You might be asking – why 8 seconds? Because that’s how long our attention span is. Well, at least according to a study committed by Microsoft. (And yes, it is shorter than a goldfish’s 9-second attention span!)
The onslaught and pervasiveness of social media simultaneously makes marketing easier and harder at the same time. Recently Mark Zuckerberg announced that Facebook will be revamping its news feed, which prioritises users friends’ interactions and news first. Other content like news, business advertisements then comes next.
Thus, this is exactly why you need to learn how to cut through the information fog fast, and now.
1. Images or gifs (really good ones)
A great example would be Starbucks Singapore’s Instagram account.
Treat your audience as connoisseurs, of consuming social media that is. They have probably consumed a ton of it and know what they like to look at. Aesthetically pleasing images (i.e flat lays) are a must, especially so when you are doing an Instagram ad. If post-production work has to be done, double and triple-check that the ‘shops are flawless. Let your campaign ends up being the subject of a viral article! As for gifs, there are plenty of apps and websites (e.g. Giphy) you can utilise to create one for your brand! Moving images are a sure way to grab attention quickly and increase your post’s engagement. See, Channel NewsAsia has also hopped onto to the gif-train!
2. A hook
This draws from the power of words and human’s curiosity. Nothing commands attention better than our buddy, curiosity over here. Leave only enough breadcrumbs to lead your audience on a trail towards you. And BuzzFeed does it best:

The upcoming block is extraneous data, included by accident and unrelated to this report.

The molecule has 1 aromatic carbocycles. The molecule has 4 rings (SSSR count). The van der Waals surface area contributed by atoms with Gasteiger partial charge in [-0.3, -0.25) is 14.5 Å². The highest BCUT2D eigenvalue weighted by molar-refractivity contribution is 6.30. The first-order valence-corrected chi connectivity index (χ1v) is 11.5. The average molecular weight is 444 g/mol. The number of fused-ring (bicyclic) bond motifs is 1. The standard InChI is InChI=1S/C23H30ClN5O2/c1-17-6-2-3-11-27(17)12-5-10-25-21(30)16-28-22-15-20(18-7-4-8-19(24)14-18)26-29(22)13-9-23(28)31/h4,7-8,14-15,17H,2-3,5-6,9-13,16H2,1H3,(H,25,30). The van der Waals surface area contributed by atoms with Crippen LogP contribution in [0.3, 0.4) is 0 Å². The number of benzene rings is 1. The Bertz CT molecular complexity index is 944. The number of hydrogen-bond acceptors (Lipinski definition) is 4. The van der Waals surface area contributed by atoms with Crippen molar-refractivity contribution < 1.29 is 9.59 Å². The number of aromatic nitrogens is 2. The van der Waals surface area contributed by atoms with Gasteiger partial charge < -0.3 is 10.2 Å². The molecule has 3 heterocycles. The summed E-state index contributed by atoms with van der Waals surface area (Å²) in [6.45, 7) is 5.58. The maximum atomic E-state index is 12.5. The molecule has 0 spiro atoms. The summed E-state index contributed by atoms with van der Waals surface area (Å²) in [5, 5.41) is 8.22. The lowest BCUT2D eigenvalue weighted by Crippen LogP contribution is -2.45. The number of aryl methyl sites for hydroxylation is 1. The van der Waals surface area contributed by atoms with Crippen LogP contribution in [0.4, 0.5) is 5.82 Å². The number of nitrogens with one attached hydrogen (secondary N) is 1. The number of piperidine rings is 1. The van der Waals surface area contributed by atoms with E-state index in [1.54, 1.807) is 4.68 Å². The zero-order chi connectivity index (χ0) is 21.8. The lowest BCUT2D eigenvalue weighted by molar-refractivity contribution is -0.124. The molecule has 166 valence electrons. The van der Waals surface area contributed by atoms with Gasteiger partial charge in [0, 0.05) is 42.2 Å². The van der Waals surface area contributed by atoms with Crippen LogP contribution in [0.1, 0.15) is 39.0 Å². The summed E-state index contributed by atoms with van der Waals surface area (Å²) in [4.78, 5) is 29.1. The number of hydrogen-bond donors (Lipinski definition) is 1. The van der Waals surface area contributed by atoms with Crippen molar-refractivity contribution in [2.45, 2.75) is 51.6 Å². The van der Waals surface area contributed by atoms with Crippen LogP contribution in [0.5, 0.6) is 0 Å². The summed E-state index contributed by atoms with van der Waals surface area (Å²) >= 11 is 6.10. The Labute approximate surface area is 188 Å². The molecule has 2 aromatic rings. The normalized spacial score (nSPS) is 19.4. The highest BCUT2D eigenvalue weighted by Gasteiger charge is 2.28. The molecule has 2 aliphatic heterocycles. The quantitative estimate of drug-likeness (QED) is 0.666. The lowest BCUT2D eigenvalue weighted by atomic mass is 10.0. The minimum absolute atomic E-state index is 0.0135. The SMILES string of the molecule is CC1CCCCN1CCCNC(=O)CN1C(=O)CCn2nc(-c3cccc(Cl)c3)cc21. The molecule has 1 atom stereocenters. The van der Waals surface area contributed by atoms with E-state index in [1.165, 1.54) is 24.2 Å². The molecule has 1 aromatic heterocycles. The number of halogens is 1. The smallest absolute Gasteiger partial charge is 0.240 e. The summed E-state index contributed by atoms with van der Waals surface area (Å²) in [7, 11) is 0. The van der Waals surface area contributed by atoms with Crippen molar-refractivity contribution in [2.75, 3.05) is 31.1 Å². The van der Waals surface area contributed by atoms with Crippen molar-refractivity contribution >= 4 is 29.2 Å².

Well – yes, they’re all leaning towards click-bait but it illustrates the point, if not BuzzFeed’s net worth of 167 million USD would!
Let’s start off with this:
Yes, it’s Gucci. Yes, it also makes use of memes and millennial slangs. Sure, this commands second glances and “really? Gucci?” but they took a leap and did it anyway. We daresay this is the best way to capture your audience attention quickly and effectively, only because netizens are very much into humour-based content. A quick browse on a few Facebook feeds, and all you will see are memes, funny dog videos and more references to other memes.
One local example would be SGAG. Started off as a parody Facebook page, SGAG rolled colloquial and internet humour into one and has witnessed success evident in their brand partnership with Scoot (bantering-turned-giveaway-campaign), Pastamania and Foodpanda. Leveraging on the humour factor sure turned out great for these brands.
It only bodes well if you understand how long of an attention span your audience holds and the ways you can use to capture it. If you’ve yet to include these methods, try it for your next campaign!